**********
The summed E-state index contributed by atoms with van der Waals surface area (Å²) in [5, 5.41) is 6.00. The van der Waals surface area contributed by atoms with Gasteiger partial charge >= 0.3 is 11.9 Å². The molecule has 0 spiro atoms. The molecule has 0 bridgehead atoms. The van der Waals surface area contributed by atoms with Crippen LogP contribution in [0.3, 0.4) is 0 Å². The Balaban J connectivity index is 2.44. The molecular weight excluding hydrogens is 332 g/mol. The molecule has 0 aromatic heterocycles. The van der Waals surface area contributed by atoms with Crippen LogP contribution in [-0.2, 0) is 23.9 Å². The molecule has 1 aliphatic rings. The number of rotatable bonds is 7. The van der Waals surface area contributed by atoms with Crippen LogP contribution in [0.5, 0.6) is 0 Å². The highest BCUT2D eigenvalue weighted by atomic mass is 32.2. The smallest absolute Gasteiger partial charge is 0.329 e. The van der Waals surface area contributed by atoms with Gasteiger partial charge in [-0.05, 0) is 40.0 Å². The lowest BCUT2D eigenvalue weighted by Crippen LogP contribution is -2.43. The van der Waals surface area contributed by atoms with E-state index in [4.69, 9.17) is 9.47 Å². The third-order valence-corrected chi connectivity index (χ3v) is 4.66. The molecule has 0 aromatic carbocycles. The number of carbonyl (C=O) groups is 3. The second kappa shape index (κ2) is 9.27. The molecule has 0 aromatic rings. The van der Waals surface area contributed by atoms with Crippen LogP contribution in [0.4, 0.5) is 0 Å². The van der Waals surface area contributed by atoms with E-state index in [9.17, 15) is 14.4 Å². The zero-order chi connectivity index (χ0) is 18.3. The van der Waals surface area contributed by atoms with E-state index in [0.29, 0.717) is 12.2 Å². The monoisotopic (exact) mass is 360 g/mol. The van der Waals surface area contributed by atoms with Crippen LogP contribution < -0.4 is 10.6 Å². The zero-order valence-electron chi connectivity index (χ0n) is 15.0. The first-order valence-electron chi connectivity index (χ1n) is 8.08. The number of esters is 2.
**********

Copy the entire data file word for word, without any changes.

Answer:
The summed E-state index contributed by atoms with van der Waals surface area (Å²) in [5, 5.41) is 6.00. The van der Waals surface area contributed by atoms with Gasteiger partial charge >= 0.3 is 11.9 Å². The molecule has 0 spiro atoms. The molecule has 0 bridgehead atoms. The van der Waals surface area contributed by atoms with Crippen LogP contribution in [0.3, 0.4) is 0 Å². The Balaban J connectivity index is 2.44. The molecular weight excluding hydrogens is 332 g/mol. The molecule has 0 aromatic heterocycles. The van der Waals surface area contributed by atoms with Crippen LogP contribution in [-0.2, 0) is 23.9 Å². The molecule has 1 aliphatic rings. The number of rotatable bonds is 7. The van der Waals surface area contributed by atoms with Crippen LogP contribution in [0.5, 0.6) is 0 Å². The highest BCUT2D eigenvalue weighted by atomic mass is 32.2. The smallest absolute Gasteiger partial charge is 0.329 e. The van der Waals surface area contributed by atoms with Gasteiger partial charge in [-0.05, 0) is 40.0 Å². The lowest BCUT2D eigenvalue weighted by Crippen LogP contribution is -2.43. The van der Waals surface area contributed by atoms with E-state index in [4.69, 9.17) is 9.47 Å². The third-order valence-corrected chi connectivity index (χ3v) is 4.66. The molecule has 0 aromatic carbocycles. The number of carbonyl (C=O) groups is 3. The second kappa shape index (κ2) is 9.27. The molecule has 0 aromatic rings. The van der Waals surface area contributed by atoms with Crippen LogP contribution in [0.4, 0.5) is 0 Å². The van der Waals surface area contributed by atoms with E-state index in [9.17, 15) is 14.4 Å². The zero-order chi connectivity index (χ0) is 18.3. The van der Waals surface area contributed by atoms with E-state index in [0.29, 0.717) is 12.2 Å². The monoisotopic (exact) mass is 360 g/mol. The van der Waals surface area contributed by atoms with Crippen LogP contribution < -0.4 is 10.6 Å². The zero-order valence-electron chi connectivity index (χ0n) is 15.0. The first-order valence-electron chi connectivity index (χ1n) is 8.08. The number of esters is 2.